Tehran accepts December 5 date for talks with powers

Iran has accepted a date for talks with the major powers, President Mahmoud Ahmadinejad said on Monday. The six powers hope the talks — for which a date of Dec. 5 was previously mooted — will focus on its disputed nuclear program, but Tehran has said its uranium enrichment activity will not be up for negotiation.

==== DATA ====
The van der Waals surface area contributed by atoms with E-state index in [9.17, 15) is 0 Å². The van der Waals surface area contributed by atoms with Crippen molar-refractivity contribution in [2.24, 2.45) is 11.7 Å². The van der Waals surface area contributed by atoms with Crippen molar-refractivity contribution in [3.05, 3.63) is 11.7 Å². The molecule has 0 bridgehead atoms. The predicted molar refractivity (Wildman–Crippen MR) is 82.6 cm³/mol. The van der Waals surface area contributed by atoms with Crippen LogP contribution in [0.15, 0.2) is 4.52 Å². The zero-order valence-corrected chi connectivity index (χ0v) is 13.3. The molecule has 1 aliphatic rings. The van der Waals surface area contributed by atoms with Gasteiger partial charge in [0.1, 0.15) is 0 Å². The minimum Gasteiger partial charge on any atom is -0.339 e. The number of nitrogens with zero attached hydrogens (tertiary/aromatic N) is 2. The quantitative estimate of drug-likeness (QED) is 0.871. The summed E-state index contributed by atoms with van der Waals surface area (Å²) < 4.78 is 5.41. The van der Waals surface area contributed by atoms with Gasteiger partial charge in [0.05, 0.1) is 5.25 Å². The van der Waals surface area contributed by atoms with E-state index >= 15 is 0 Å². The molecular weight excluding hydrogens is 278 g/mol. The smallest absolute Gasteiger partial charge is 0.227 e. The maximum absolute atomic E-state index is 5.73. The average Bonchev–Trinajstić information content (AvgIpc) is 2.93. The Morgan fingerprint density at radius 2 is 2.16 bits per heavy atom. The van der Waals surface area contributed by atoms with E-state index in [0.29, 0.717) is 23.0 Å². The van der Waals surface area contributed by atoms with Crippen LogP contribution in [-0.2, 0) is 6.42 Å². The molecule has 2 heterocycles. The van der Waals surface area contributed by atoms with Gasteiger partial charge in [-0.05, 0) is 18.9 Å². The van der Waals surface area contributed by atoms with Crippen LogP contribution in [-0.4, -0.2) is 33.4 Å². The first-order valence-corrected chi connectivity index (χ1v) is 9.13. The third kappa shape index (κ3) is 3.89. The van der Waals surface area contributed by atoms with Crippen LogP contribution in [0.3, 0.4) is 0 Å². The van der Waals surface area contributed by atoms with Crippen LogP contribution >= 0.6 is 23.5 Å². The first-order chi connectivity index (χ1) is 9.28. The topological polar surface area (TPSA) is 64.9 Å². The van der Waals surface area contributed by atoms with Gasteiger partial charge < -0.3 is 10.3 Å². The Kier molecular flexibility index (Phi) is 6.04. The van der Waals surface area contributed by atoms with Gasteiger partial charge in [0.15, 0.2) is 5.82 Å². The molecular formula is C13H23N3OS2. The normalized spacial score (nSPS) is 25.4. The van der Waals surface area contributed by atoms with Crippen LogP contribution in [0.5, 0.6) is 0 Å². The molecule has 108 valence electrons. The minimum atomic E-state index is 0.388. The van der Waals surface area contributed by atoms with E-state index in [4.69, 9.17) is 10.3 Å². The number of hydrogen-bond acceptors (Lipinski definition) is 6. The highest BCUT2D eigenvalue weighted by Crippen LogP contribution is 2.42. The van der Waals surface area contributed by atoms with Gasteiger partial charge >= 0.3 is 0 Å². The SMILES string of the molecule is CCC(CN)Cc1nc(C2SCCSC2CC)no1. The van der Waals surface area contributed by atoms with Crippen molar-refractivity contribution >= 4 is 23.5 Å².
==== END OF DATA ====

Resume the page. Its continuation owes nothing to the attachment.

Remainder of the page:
“Two dates have been proposed, they accepted one of them and we do not have any problem with that,” Ahmadinejad told a news conference, adding that the venue was still under discussion. In Moscow, the Ria News Agency quoted Iran’s ambassador to Russia as saying the talks would be held on Dec. 5 in Geneva. Iran had previously proposed Istanbul as its preferred venue. Western diplomats and analysts do not expect any breakthrough soon in the long-running dispute over Iranian nuclear work the West fears is aimed at developing bombs but which Tehran says is designed to generate electricity only. Ahmadinejad said Iran’s uranium enrichment activities were the country’s legal right and would not be negotiated away. Enriched uranium can be used to fuel nuclear power plants but also provide material for bombs, if refined much further. “The complete enrichment cycle and the production of fuel are basic rights of [IAEA, or UN nuclear watchdog] member states and are non-negotiable,” Ahmadinejad said.


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